IIH researchers have built the Solarclave™, a novel solar-thermal autoclave for rural clinics in resource-limited settings using locally-sourced supplies and local manufacturing.
Prototypes of the Solarclave™ under test in Ocotal, Nicaragua
Rural clinics in developing countries provide primary care for 3 billion people worldwide, but more than half of these do not have access to electricity. This means that electrical autoclaves, which represent the gold standard for medical instrument sterilization, cannot be operated in these clinics. Even in clinics that do have access to electricity, supply can be intermittent and unstable, leading to blown fuses and burnt circuitry.
Broken steam autoclave Broken dry heat autoclave
The Centers for Disease Control specify the wet-steam sterilization requirement as maintaining a temperature of 121°C (250°F) for 30 minutes. This requires an enormous amount of energy. In the many rural communities where fuels are scarce and electricity is intermittent, this means proper instrument sterilization is not possible. On our many research trips, we spoke to nurses that worked in rural clinics so remote that the only way to sterilize instruments was via a day-trip to the nearest regional health center.
Rural health clinic, Jicarito, Nicaragua
The Solarclave is a solar-powered surgical instrument sterilizer that uses the energy of the sun’s rays to directly heat surgical instruments to sterilization requirements. It uses locally-available materials and manufacturing techniques that are already available in thousands of rural workshops across the world. Its thermodynamic efficiency allows for a small size that is easily transportable to remote clinics and is simple for one healthcare worker to set up.
Prototype Solarclave integrated on stand, locally-built in Nicaragua
The Solarclave has two main parts: a Reflector that concentrates the sun’s rays and a Pressure Vessel that holds the surgical instruments and receives the focused solar energy.
The Reflector is made from 140 mirrors held in a precise orientation and provides the heat energy needed to sterilize medical instruments. Though the geometry of the mirrors is complicated, the reflector itself is easy to manufacture. The mirrors are supported by a lattice of plywood made from only two basic patterns. In combination, these two patterns hold each mirror at just the required geometry. Further, we have created a way to manufacture these precise patterns using only simple tools. This prototype is capable of heating to over 300°F.
Solarclave Reflector panel prototypes set up for test Closeup of mirror squares in reflector panel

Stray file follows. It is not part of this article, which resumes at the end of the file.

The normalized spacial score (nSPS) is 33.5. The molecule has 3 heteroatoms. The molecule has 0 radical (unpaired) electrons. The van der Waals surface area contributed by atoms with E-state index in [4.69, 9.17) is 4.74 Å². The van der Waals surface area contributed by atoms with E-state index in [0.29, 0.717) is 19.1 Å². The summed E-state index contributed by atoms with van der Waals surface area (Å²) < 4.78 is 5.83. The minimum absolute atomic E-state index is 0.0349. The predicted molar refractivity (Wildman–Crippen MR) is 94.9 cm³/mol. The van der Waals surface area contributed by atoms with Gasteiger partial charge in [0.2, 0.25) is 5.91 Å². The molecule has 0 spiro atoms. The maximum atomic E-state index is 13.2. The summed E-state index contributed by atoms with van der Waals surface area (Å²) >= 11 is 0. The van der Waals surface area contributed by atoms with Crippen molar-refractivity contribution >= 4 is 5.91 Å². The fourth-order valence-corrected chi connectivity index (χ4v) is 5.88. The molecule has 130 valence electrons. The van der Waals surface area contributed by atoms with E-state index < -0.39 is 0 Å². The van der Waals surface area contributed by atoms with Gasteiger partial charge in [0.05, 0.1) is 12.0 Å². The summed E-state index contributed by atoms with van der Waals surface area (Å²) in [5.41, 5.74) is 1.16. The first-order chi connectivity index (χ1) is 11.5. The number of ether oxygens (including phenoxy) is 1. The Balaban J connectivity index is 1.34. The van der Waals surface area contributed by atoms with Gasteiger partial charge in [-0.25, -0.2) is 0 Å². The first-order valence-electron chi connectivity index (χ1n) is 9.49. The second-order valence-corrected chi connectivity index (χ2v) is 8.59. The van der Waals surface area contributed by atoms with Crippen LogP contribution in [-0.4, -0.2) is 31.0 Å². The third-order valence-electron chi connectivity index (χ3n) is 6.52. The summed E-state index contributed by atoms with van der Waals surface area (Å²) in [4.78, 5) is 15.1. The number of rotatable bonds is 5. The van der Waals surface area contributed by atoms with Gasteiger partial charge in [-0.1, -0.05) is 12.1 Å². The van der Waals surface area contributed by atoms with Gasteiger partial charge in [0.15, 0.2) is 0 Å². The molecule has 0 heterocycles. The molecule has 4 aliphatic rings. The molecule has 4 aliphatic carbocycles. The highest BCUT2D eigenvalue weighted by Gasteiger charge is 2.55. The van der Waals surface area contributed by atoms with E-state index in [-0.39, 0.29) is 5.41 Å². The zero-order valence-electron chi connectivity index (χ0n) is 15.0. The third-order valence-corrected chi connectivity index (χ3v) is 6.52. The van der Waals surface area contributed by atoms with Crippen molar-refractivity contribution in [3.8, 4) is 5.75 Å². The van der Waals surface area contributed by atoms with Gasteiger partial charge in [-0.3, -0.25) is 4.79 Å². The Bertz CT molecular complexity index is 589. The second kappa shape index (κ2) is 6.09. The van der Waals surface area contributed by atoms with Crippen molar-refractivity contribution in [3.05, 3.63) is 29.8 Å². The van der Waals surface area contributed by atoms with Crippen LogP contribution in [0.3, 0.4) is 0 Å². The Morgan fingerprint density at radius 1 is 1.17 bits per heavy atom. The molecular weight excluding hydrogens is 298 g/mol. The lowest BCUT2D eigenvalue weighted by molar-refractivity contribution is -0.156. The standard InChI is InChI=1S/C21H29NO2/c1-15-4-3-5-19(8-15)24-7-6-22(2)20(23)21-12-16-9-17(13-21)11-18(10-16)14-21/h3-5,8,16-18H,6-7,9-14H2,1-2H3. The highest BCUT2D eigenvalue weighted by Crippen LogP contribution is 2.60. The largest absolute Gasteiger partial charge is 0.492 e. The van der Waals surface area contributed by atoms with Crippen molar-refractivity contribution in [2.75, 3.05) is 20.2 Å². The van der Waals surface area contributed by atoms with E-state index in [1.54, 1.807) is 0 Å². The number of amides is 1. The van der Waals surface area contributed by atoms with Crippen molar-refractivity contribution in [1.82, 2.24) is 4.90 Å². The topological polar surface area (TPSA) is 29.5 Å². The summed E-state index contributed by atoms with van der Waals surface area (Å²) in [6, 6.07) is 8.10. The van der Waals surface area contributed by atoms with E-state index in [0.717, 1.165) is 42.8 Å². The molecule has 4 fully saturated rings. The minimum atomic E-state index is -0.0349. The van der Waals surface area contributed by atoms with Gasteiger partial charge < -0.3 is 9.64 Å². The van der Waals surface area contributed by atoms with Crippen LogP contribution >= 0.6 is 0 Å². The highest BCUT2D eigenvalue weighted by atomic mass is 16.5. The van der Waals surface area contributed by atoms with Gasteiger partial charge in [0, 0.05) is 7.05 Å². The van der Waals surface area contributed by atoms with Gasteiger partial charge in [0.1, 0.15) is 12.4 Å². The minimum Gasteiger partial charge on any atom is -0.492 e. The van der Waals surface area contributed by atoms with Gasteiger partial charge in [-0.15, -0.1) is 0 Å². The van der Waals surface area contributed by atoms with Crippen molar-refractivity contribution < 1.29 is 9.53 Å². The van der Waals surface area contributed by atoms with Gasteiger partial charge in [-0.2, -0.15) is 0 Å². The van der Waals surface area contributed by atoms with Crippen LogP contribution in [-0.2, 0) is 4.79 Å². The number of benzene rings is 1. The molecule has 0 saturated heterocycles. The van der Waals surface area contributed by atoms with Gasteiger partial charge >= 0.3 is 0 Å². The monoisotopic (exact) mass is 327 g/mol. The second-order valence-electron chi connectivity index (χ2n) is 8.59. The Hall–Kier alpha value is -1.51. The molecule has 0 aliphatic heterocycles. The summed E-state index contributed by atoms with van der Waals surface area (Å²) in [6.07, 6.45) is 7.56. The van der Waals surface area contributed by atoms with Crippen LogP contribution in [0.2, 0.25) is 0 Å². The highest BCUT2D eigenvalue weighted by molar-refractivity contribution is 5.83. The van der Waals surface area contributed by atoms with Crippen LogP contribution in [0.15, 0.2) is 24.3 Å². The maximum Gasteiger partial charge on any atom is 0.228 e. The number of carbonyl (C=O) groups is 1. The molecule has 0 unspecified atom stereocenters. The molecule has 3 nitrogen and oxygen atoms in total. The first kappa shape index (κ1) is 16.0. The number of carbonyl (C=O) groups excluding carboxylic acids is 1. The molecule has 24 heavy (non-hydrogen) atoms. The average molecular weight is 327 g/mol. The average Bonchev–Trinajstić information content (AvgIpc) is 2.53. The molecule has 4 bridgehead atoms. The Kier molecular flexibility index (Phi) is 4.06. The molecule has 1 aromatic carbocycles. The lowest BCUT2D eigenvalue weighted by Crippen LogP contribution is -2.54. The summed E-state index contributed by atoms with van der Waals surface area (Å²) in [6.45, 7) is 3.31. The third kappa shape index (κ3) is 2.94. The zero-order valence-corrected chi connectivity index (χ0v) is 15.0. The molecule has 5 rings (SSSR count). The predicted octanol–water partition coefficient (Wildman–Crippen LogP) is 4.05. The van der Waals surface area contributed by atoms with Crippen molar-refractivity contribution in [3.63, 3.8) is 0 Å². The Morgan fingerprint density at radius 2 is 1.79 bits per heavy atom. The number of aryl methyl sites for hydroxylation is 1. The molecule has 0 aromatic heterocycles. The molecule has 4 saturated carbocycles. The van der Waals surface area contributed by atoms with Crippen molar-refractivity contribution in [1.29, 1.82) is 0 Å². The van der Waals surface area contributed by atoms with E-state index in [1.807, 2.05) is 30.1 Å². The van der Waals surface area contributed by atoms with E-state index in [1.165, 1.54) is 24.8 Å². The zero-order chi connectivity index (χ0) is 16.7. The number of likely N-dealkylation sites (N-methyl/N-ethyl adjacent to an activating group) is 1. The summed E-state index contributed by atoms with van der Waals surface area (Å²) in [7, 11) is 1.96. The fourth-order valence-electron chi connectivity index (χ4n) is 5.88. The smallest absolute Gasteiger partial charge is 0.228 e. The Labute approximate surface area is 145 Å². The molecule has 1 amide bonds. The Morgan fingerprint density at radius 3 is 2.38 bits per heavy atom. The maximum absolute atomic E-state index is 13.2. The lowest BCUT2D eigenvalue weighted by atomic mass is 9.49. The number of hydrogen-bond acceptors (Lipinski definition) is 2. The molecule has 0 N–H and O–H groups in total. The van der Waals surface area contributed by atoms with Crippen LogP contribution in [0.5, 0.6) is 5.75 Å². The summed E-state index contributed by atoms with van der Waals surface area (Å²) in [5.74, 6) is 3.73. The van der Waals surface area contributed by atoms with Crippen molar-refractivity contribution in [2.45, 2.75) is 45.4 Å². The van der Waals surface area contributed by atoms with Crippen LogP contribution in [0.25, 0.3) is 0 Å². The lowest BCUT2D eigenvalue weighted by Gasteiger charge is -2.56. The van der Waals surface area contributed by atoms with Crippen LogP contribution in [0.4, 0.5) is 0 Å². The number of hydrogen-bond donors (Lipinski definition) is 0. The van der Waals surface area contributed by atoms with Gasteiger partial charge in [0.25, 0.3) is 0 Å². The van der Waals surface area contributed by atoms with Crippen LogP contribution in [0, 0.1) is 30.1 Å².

The Pressure Vessel sits in the focus of the reflector and holds the surgical instruments that need to be sterilized. Our Pressure Vessel works similarly to a Thermos bottle: we insulate our container to keep the heat inside. A modified pressure cooker is wrapped in layers of fiberglass insulation and shielded by a plastic bucket. At the bottom of the Pressure Vessel, a short duct lets in sunlight while trapping hot air. Since it tries to rise but can’t go anywhere, the hot air acts as an invisible insulating blanket that further increases the efficiency.
The Solarclave pressure vessel seen from the side and bottom
The Reflector and Pressure Vessel are held in the proper orientation by a mobile stand that moves like a wheelbarrow, with one front wheel and two rear legs. This allows easy transportation around a rural clinic site, which may have many steep slopes and high ledges.
We estimate the total cost of materials to be US$150 when purchased in Nicaragua, with 95% of materials locally-available. Our local manufacturing partners have built prototypes of all major assemblies.
The Solarclave being built by Las Mujeres Solares in Sabana Grande, Nicaragua
Our design focus at IIH goes beyond creating new appropriate medical devices. We believe that users can be inventors and we seek to cultivate local innovation.
Working in collaboration with MIT D-Lab, University of Dayton ETHOS, Las Mujeres Solares of Sabana Grande, Nicaragua.
Funding from MIT IDEAS 2011 Global Challenge and Salud del Sol, Inc.
— V. Ted Liao (IIH Researcher, Solarclave Project Technical Lead)
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